Midnight in Peking

Midnight in Peking

How the Murder of A Young Englishwoman Haunted the Last Days of Old China

Book - 2012
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Historian and China expert Paul French uncovers the truth behind the notorious unsolved 1937 murder of Pamela Werner, and offers a rare glimpse of the last days of colonial Peking.
Publisher: New York : Penguin Books, 2012
Edition: Revised edition
ISBN: 9780143121008
Branch Call Number: 364.1523 F8888M 2012
Characteristics: x, 260 pages : illustrations (some color) ; 24 cm


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Aug 04, 2020

I was intrigued by the mystery surrounding the murder of Pamela Werner and this book is a fascinating hypothesis of what might have happened. But without detailed background notes to corroborate his research, it remains only an hypothesis. Admittedly obtaining much of the information to backup the premise that Wentworth Prentice and his gang of serial rapists killed Pamela is probably impossible. WWII and the Communist take over of China has probably destroyed any documents that might have been housed in the records of the
Chinese police and those housed at the British Legation. This book is very well written and an exciting mystery, but the reader will have to bear in mind that it might be true, partially true or a complete fairy tale.

Aug 12, 2019

An interesting mystery, but as other reviewers have mentioned, I was bothered by the fact that the book seems to be trying to present itself as history, true-crime, and novel all at the same time. It's pretty good if you just want a page-turner, but if what you really want is history and scrupulous research with footnotes, maybe skip this. I also found it annoying that the only map was the end-papers, but very interesting to realize that I have stayed at one of the still extant residence compounds in the story, and have toured the Fox Tower.

IndyPL_SteveB Dec 10, 2018

Fascinating true detective story about the gruesome murder of 19-year-old Pamela Werner in Peking (now called Beijing) in 1937. She was the daughter of former British Consul and foremost China expert E.T.C. Werner.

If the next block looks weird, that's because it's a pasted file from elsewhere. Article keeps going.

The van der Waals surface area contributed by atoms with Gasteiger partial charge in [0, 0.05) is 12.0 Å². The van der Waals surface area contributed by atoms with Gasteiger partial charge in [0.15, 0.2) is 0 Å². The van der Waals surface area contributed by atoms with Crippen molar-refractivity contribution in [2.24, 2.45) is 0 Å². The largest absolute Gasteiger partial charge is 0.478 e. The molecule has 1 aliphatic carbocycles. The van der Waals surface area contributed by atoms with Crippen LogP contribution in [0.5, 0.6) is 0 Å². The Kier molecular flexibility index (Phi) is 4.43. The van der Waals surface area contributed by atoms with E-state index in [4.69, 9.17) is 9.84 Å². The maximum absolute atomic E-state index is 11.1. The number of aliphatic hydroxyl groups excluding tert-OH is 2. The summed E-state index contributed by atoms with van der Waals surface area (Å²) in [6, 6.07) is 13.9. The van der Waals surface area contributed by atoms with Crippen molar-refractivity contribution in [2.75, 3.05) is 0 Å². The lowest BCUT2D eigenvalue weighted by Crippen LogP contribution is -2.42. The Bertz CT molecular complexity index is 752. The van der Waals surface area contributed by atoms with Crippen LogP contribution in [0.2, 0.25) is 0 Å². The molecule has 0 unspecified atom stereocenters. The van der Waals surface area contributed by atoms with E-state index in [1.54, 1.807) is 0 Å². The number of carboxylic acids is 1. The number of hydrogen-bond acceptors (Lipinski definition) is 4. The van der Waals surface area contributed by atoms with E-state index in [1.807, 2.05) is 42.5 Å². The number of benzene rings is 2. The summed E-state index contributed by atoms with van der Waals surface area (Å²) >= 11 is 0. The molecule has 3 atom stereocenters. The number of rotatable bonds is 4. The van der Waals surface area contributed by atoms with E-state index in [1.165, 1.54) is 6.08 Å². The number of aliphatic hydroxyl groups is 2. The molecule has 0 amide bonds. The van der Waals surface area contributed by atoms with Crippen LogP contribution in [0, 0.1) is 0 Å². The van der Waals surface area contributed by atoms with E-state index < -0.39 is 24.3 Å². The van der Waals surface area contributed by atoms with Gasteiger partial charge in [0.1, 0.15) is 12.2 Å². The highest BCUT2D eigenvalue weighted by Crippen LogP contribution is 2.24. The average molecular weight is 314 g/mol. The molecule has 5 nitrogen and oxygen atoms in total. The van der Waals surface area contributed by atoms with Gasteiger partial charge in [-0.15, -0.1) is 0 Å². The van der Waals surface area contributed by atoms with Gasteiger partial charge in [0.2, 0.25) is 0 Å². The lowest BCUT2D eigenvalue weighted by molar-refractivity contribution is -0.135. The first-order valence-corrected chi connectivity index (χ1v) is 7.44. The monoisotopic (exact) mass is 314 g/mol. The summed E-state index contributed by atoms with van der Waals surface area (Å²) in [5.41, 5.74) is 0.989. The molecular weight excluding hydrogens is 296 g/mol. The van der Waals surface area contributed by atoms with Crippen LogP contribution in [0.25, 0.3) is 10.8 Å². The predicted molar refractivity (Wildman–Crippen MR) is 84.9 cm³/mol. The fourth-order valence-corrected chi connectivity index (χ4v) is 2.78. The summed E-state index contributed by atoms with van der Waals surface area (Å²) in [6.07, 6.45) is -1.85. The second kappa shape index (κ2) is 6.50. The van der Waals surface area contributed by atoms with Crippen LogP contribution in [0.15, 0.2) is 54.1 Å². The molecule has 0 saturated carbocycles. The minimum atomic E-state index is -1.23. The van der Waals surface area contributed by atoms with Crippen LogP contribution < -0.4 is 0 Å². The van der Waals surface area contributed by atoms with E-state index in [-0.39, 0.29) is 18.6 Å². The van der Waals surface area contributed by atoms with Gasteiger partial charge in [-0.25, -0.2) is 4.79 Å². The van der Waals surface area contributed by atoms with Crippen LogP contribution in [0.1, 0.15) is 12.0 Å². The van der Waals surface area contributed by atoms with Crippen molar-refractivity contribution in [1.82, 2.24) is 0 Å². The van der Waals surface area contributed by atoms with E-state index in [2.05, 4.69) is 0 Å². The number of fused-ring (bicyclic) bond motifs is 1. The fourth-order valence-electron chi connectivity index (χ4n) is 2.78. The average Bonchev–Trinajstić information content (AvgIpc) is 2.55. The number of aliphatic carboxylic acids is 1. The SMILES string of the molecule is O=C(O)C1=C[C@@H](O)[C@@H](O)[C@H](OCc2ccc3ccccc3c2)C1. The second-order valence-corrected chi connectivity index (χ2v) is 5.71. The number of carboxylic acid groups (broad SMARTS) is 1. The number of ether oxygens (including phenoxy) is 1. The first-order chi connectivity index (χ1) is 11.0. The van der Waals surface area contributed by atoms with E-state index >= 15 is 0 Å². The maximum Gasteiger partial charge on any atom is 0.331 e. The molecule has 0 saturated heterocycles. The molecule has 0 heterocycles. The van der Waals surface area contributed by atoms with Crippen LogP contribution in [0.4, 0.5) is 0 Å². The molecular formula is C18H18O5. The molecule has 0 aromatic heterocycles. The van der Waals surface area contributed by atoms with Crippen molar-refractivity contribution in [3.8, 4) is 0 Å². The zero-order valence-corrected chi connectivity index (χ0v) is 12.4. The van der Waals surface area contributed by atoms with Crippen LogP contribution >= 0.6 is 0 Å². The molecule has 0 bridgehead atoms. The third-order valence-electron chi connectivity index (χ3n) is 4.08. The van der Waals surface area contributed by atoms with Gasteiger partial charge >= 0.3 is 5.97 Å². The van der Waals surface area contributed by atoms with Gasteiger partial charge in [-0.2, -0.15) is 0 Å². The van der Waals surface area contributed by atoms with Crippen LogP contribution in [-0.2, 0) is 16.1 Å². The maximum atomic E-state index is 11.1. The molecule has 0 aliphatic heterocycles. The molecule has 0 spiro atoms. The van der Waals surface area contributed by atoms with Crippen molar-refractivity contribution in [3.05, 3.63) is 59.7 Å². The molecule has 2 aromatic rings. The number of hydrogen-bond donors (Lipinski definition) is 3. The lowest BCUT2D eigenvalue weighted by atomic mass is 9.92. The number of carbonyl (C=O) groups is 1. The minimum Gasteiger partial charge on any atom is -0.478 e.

China is in the midst of collapse. The old Chinese rulers are gone; the Nationalist and Communist factions cannot get along. The Japanese army is waiting a few miles outside of the city. Inside the city many foreigners wait, some because they can go nowhere else, some because they do not understand what terror the Japanese will bring in a few weeks. Pamela is socializing with friends in a last burst of party-going before leaving China for England. Her butchered body is found at the bottom of the Fox Tower one morning, a place of great superstition for the locals. A Chinese police detective and an English police detective are paired to seek the murderer before the city collapses. In the chaos and political desperation they are unable to get much cooperation and they have to abandon their case. So the father takes it up and finds that the sordid story is worse than anyone knows. But he can’t get anyone to believe him.

Interesting detective work by the author himself to piece this all together and to track down all of the records and memoirs that bore on the case. With prostitutes, Japanese assassins, and detailed autopsy reports, the story can get gruesome at times; but you can’t wait to see how it ends.